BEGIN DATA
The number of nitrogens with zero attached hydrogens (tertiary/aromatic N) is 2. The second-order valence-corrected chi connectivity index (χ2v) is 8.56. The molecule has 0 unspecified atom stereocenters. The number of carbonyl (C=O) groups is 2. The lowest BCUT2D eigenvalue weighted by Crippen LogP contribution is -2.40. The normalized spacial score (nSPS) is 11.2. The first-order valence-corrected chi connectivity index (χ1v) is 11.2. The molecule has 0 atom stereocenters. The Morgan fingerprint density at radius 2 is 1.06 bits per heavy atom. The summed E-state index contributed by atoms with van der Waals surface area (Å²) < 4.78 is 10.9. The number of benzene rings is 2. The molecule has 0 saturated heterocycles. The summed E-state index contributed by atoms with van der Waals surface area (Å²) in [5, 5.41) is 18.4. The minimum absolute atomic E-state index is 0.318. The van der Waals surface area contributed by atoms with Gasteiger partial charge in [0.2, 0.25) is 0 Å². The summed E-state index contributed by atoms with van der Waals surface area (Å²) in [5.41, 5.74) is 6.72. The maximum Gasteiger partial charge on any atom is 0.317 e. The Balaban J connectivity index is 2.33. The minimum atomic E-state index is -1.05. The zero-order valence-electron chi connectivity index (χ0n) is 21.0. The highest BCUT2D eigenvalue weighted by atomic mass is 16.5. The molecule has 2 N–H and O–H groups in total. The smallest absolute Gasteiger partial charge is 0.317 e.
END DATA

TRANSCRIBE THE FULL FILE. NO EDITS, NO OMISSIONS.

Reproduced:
The number of nitrogens with zero attached hydrogens (tertiary/aromatic N) is 2. The second-order valence-corrected chi connectivity index (χ2v) is 8.56. The molecule has 0 unspecified atom stereocenters. The number of carbonyl (C=O) groups is 2. The lowest BCUT2D eigenvalue weighted by Crippen LogP contribution is -2.40. The normalized spacial score (nSPS) is 11.2. The first-order valence-corrected chi connectivity index (χ1v) is 11.2. The molecule has 0 atom stereocenters. The Morgan fingerprint density at radius 2 is 1.06 bits per heavy atom. The summed E-state index contributed by atoms with van der Waals surface area (Å²) < 4.78 is 10.9. The number of benzene rings is 2. The molecule has 0 saturated heterocycles. The summed E-state index contributed by atoms with van der Waals surface area (Å²) in [5, 5.41) is 18.4. The minimum absolute atomic E-state index is 0.318. The van der Waals surface area contributed by atoms with Gasteiger partial charge in [0.2, 0.25) is 0 Å². The summed E-state index contributed by atoms with van der Waals surface area (Å²) in [5.41, 5.74) is 6.72. The maximum Gasteiger partial charge on any atom is 0.317 e. The Balaban J connectivity index is 2.33. The minimum atomic E-state index is -1.05. The zero-order valence-electron chi connectivity index (χ0n) is 21.0. The highest BCUT2D eigenvalue weighted by atomic mass is 16.5. The molecule has 2 N–H and O–H groups in total. The smallest absolute Gasteiger partial charge is 0.317 e.